A moderate conservative investment objective seeks to provide moderate current income, low capital appreciation and moderate capital preservation.



Approximately 60% Stocks and 40% Bonds / Cash Alternatives

A balanced investment objective seeks to provide low current income, moderate capital appreciation and low to moderate capital preservation.



Approximately 80% Stocks and 20% Bonds / Cash Alternatives

A growth investment objective seeks to provide little current income, high capital appreciation and low capital preservation.

All examples are for illustrative purposes only and not intended to provide specific advice or recommendations for any individual. Consult your financial advisor to determine which investment(s) may be appropriate for you prior to investing.    

Target Risk Portfolio Asset Class Worksheet

Please find below an investment worksheet to help you match the available funds in your 401(k) to the corresponding asset classes. Remember, not all asset classes may be represented in your 401(k)-fund list but do your best to match them based on the available options.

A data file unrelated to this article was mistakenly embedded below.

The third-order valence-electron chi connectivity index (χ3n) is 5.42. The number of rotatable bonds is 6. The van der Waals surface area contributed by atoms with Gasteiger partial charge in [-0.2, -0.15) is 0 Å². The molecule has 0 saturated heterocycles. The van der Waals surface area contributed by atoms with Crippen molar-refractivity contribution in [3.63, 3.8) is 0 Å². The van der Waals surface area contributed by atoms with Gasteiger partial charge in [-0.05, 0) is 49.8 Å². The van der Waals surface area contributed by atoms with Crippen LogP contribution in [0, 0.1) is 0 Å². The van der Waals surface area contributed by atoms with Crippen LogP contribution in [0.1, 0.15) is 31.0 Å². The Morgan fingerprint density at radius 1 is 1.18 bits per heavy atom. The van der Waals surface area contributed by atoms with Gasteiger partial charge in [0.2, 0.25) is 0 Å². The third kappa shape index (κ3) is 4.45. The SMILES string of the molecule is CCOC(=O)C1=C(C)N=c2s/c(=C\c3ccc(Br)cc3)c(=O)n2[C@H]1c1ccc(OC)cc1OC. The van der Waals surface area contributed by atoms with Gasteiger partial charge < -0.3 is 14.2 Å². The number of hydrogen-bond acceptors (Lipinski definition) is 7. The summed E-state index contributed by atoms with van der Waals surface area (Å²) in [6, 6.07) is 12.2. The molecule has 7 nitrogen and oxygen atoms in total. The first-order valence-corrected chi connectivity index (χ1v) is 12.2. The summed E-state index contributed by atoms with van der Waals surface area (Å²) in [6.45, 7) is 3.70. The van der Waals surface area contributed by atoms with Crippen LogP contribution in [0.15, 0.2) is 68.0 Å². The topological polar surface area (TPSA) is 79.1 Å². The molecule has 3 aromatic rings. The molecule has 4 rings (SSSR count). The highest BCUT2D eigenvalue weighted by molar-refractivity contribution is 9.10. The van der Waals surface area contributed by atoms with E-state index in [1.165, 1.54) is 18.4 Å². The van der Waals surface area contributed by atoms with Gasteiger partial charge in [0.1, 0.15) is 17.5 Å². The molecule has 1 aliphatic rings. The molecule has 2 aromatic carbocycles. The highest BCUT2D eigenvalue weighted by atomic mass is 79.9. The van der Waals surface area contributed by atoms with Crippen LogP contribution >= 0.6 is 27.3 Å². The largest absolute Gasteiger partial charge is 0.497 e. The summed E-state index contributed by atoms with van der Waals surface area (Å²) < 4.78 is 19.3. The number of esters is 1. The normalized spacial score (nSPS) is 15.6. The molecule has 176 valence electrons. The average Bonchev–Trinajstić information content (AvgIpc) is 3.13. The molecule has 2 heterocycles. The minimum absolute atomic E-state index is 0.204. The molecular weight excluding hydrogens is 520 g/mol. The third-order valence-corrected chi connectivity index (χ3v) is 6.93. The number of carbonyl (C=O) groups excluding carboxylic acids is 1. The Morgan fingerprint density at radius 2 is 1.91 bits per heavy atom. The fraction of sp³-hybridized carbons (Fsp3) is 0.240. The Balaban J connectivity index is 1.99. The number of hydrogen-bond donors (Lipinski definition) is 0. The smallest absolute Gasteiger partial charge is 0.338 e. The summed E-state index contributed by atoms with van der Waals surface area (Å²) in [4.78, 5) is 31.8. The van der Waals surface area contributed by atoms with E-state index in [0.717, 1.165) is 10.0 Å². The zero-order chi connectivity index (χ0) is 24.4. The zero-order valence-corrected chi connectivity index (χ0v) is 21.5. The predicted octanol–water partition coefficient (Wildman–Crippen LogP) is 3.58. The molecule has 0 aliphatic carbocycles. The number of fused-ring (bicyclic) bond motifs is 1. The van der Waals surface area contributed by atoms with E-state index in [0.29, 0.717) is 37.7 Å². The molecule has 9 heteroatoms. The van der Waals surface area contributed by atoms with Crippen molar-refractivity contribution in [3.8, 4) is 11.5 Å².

The best Target Risk for me is:

Fund Name Percentage

Large Company Stock Funds


Mid-Sized Company Stock Funds



Small-Sized Company Stock Funds



International Stock Funds



Bond Funds



Cash Alternatives / Stable Value Funds



About Us

David is President and CEO of Investment & Insurance Planning Services, LLC (IIPS), an independent and fee-based financial services firm that helps clients establish their financial goals and create custom financial plans to help them pursue those goals. We specialize in working with pre-retirees, individuals in a career transition, L3 Harris engineers, and JetBlue pilots. David’s motivation comes from seeing his clients pursue their goals. He says, “It’s very rewarding to help people make successful transitions from one career to another, start a small business, or retire.”